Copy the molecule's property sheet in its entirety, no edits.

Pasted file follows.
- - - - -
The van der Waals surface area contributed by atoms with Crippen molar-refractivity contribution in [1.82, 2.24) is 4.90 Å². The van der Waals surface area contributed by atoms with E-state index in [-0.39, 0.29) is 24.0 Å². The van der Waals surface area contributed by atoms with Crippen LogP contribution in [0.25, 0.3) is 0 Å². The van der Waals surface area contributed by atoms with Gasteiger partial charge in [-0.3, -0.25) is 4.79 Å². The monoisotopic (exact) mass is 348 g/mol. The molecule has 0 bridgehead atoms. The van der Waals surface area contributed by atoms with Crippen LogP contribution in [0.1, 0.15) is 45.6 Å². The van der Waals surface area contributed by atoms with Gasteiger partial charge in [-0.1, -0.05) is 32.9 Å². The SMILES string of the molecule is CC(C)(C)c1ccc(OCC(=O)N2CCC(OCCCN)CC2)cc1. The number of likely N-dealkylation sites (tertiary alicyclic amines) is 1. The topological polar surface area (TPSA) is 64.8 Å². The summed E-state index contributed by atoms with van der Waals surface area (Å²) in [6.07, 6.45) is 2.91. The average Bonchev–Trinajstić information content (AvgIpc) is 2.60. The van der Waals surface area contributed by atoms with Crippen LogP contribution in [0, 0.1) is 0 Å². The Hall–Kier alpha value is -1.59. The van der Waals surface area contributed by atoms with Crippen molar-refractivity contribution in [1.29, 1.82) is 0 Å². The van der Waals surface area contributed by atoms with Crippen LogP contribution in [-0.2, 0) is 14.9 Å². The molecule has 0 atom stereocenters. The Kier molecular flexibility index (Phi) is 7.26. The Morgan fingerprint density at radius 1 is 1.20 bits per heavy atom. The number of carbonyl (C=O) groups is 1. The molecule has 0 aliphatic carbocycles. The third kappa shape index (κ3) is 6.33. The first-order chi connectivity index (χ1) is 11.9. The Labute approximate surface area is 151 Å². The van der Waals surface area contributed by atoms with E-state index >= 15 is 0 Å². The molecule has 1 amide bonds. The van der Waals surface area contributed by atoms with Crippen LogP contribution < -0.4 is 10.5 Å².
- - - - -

The van der Waals surface area contributed by atoms with Crippen molar-refractivity contribution in [1.82, 2.24) is 4.90 Å². The van der Waals surface area contributed by atoms with E-state index in [-0.39, 0.29) is 24.0 Å². The van der Waals surface area contributed by atoms with Crippen LogP contribution in [0.25, 0.3) is 0 Å². The van der Waals surface area contributed by atoms with Gasteiger partial charge in [-0.3, -0.25) is 4.79 Å². The monoisotopic (exact) mass is 348 g/mol. The molecule has 0 bridgehead atoms. The van der Waals surface area contributed by atoms with Crippen LogP contribution in [0.1, 0.15) is 45.6 Å². The van der Waals surface area contributed by atoms with Gasteiger partial charge in [-0.1, -0.05) is 32.9 Å². The SMILES string of the molecule is CC(C)(C)c1ccc(OCC(=O)N2CCC(OCCCN)CC2)cc1. The number of likely N-dealkylation sites (tertiary alicyclic amines) is 1. The topological polar surface area (TPSA) is 64.8 Å². The summed E-state index contributed by atoms with van der Waals surface area (Å²) in [6.07, 6.45) is 2.91. The average Bonchev–Trinajstić information content (AvgIpc) is 2.60. The van der Waals surface area contributed by atoms with Crippen LogP contribution in [0, 0.1) is 0 Å². The Hall–Kier alpha value is -1.59. The van der Waals surface area contributed by atoms with Crippen molar-refractivity contribution in [1.29, 1.82) is 0 Å². The van der Waals surface area contributed by atoms with Crippen LogP contribution in [-0.2, 0) is 14.9 Å². The molecule has 0 atom stereocenters. The Kier molecular flexibility index (Phi) is 7.26. The Morgan fingerprint density at radius 1 is 1.20 bits per heavy atom. The number of carbonyl (C=O) groups is 1. The molecule has 0 aliphatic carbocycles. The third kappa shape index (κ3) is 6.33. The first-order chi connectivity index (χ1) is 11.9. The Labute approximate surface area is 151 Å². The van der Waals surface area contributed by atoms with E-state index >= 15 is 0 Å². The molecule has 1 amide bonds. The van der Waals surface area contributed by atoms with Crippen LogP contribution < -0.4 is 10.5 Å².